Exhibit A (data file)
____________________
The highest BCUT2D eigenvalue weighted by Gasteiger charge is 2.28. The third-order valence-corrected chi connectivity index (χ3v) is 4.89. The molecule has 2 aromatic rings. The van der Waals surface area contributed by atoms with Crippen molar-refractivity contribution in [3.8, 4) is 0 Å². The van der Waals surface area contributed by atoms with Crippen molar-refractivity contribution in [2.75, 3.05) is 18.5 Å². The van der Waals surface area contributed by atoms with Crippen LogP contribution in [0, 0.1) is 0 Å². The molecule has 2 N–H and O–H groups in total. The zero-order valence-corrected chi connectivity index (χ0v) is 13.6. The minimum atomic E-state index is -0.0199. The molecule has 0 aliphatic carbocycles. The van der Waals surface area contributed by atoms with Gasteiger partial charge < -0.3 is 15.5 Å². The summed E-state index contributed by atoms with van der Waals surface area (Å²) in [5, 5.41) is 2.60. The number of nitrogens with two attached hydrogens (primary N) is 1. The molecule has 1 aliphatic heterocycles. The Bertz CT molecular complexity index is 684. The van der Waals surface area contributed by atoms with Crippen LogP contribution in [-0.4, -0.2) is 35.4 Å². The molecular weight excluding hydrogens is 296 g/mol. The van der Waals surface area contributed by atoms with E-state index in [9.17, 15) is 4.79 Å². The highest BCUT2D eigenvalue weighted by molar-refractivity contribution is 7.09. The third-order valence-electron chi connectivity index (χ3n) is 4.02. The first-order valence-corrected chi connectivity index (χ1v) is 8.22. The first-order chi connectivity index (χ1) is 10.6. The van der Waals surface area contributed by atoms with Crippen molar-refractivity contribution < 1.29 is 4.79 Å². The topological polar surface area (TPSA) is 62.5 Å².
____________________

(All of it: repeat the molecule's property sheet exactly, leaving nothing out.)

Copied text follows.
The highest BCUT2D eigenvalue weighted by Gasteiger charge is 2.28. The third-order valence-corrected chi connectivity index (χ3v) is 4.89. The molecule has 2 aromatic rings. The van der Waals surface area contributed by atoms with Crippen molar-refractivity contribution in [3.8, 4) is 0 Å². The van der Waals surface area contributed by atoms with Crippen molar-refractivity contribution in [2.75, 3.05) is 18.5 Å². The van der Waals surface area contributed by atoms with Crippen LogP contribution in [0, 0.1) is 0 Å². The molecule has 2 N–H and O–H groups in total. The zero-order valence-corrected chi connectivity index (χ0v) is 13.6. The minimum atomic E-state index is -0.0199. The molecule has 0 aliphatic carbocycles. The van der Waals surface area contributed by atoms with Gasteiger partial charge < -0.3 is 15.5 Å². The summed E-state index contributed by atoms with van der Waals surface area (Å²) in [5, 5.41) is 2.60. The number of nitrogens with two attached hydrogens (primary N) is 1. The molecule has 1 aliphatic heterocycles. The Bertz CT molecular complexity index is 684. The van der Waals surface area contributed by atoms with Crippen LogP contribution in [-0.4, -0.2) is 35.4 Å². The molecular weight excluding hydrogens is 296 g/mol. The van der Waals surface area contributed by atoms with E-state index in [9.17, 15) is 4.79 Å². The highest BCUT2D eigenvalue weighted by molar-refractivity contribution is 7.09. The third-order valence-electron chi connectivity index (χ3n) is 4.02. The first-order valence-corrected chi connectivity index (χ1v) is 8.22. The first-order chi connectivity index (χ1) is 10.6. The van der Waals surface area contributed by atoms with Crippen molar-refractivity contribution < 1.29 is 4.79 Å². The topological polar surface area (TPSA) is 62.5 Å².